Throughout my life and career, this absolute love for eating has driven my passion for cooking. I’m fortunate to have been exposed to several amazing cooks and chefs from whom I’ve learned and developed my style. My first mentor was my mother — as a first-generation immigrant, she prepared Croatian-style meals daily with an aim for perfectionism and a deep sense of authenticity.
Following her on my list of mentors and teachers are Chef Paul Prudhomme, Chef Takashi Yagihashi, Chef Milos Chihelka, Chef Ed Janos, Chef Glenn Cockburn, Chef Brian Polcyn, Chef Joseph Decker, Chef Jeffrey Gabriel, Chef Kelli Lewton, and Chef Marcus Haight.
Beyond my mentorships and throughout my work in the food world, I have noticed that an incredible thirst for culinary education exists in this country. Food media has grown dramatically over the last decade, and along with that a heightened interest in cooking. Everyone — even kids — are becoming engaged as home cooks, and they’re getting better at it, but they still want to learn some technique.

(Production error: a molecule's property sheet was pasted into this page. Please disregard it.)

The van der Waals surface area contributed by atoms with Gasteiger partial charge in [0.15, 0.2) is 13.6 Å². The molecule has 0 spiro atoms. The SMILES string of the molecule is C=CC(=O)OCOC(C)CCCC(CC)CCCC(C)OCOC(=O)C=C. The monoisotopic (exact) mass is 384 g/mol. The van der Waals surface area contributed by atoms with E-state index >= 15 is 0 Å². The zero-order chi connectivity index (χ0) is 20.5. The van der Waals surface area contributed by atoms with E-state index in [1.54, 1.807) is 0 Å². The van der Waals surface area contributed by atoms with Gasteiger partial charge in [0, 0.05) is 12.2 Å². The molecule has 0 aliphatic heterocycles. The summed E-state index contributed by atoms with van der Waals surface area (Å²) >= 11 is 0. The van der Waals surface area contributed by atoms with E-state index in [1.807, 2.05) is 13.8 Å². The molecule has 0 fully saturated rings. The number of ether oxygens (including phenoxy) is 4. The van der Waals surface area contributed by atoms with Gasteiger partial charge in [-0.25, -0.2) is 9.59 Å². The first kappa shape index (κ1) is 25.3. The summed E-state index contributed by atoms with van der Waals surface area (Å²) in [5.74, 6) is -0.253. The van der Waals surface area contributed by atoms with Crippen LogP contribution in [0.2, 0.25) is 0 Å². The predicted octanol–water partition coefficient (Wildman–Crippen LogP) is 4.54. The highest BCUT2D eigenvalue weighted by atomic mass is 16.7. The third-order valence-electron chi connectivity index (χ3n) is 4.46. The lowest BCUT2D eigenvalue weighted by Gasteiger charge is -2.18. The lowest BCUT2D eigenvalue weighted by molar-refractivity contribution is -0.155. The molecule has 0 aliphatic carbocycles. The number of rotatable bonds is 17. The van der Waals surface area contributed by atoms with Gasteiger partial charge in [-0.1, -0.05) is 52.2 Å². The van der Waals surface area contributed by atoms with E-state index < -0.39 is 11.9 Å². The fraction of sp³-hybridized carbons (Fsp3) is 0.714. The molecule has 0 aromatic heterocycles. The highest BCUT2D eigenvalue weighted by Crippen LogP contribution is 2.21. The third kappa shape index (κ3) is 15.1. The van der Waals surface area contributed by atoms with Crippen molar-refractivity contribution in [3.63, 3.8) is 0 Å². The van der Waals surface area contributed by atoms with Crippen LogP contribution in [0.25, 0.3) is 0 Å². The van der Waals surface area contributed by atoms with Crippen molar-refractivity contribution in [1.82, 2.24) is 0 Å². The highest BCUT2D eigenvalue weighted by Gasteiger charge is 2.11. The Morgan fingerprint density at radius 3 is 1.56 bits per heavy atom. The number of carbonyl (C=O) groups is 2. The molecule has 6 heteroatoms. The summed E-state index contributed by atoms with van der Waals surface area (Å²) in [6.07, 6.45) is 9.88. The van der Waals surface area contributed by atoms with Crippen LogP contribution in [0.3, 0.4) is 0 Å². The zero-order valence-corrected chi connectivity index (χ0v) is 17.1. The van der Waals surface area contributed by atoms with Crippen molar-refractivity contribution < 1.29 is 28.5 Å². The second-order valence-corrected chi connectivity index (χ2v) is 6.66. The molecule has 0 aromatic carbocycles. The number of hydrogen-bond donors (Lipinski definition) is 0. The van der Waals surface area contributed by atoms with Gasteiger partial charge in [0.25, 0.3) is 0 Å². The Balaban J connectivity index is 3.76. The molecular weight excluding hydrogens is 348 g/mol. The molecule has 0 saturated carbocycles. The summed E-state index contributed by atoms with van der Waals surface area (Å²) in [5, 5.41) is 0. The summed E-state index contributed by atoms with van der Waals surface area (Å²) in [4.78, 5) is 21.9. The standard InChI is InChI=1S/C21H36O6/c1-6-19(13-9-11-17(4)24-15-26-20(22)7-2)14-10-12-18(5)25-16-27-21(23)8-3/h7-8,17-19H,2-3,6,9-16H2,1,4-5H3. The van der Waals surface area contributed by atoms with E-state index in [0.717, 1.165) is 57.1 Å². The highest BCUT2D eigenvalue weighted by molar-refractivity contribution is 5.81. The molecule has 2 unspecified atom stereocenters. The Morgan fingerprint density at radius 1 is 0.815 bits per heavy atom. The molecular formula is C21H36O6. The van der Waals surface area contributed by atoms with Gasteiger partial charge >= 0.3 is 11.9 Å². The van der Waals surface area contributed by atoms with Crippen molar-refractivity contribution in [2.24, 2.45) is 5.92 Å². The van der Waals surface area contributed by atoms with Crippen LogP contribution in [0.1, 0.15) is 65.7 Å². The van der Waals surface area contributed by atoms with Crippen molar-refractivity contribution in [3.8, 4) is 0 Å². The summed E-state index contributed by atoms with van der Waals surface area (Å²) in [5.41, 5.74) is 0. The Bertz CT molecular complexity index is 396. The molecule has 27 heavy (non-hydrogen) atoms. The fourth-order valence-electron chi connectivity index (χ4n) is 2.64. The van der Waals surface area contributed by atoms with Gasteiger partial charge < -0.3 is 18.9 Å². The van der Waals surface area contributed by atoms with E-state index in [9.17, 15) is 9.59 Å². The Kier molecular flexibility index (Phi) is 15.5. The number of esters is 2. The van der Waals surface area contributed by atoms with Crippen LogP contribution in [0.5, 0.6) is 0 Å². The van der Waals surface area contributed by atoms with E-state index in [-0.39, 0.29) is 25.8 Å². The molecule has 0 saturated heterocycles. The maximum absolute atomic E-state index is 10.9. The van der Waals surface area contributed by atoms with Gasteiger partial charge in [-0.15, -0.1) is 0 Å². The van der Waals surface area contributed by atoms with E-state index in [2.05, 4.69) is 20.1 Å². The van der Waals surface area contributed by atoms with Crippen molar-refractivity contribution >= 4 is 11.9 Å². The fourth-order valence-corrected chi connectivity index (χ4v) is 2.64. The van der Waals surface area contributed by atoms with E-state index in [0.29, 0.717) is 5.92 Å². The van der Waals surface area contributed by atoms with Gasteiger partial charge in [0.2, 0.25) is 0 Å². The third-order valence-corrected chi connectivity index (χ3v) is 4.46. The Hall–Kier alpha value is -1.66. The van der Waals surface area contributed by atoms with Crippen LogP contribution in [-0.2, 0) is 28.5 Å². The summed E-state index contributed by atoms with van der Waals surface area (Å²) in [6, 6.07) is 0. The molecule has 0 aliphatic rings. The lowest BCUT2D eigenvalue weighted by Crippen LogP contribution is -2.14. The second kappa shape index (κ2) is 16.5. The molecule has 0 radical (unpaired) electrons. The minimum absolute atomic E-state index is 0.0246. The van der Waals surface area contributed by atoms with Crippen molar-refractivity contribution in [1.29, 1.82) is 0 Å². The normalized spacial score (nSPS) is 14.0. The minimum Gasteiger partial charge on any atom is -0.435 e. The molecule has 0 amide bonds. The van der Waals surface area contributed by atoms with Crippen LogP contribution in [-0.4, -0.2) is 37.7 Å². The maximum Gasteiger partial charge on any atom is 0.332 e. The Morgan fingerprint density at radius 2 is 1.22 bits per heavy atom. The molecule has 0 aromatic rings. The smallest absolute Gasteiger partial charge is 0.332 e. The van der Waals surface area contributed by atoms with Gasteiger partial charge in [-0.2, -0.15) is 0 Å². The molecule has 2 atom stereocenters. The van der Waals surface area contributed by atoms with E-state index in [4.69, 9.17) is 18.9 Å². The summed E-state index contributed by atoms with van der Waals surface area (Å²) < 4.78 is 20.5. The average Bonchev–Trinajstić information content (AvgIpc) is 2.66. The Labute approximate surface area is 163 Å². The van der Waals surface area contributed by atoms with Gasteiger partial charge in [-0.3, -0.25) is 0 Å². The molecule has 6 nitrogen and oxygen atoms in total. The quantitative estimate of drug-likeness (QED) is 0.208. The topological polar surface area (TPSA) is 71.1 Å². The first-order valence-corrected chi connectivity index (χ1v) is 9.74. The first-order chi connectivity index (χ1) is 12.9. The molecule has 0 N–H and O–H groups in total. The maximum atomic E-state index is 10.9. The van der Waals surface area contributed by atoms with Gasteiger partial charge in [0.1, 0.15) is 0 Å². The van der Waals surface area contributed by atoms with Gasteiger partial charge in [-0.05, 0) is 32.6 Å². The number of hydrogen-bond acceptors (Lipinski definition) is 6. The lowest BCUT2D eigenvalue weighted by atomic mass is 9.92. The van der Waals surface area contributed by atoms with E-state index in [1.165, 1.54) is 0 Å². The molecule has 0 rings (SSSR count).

I have been on the forefront of this movement for many years. In addition to my professional and personal experience, I have been highly active as a cooking teacher. I have done this in schools. I have formed clubs. I have structured catering events as classes. Basically, I really like to coach and teach.
With this in mind, I have established a goal to bridge the gap of classical culinary training with the needs of the home cook. A significant part of this are my publishing works known as the ‘Johnny Prep’s Series: Chefs School for the Home Cook.” This first cookbook, The Magic of Cooking With Really Good Broth and the associated videos, focus on the first thing you learn in a cooking class at culinary school, broths and stocks. Welcome to your culinary education!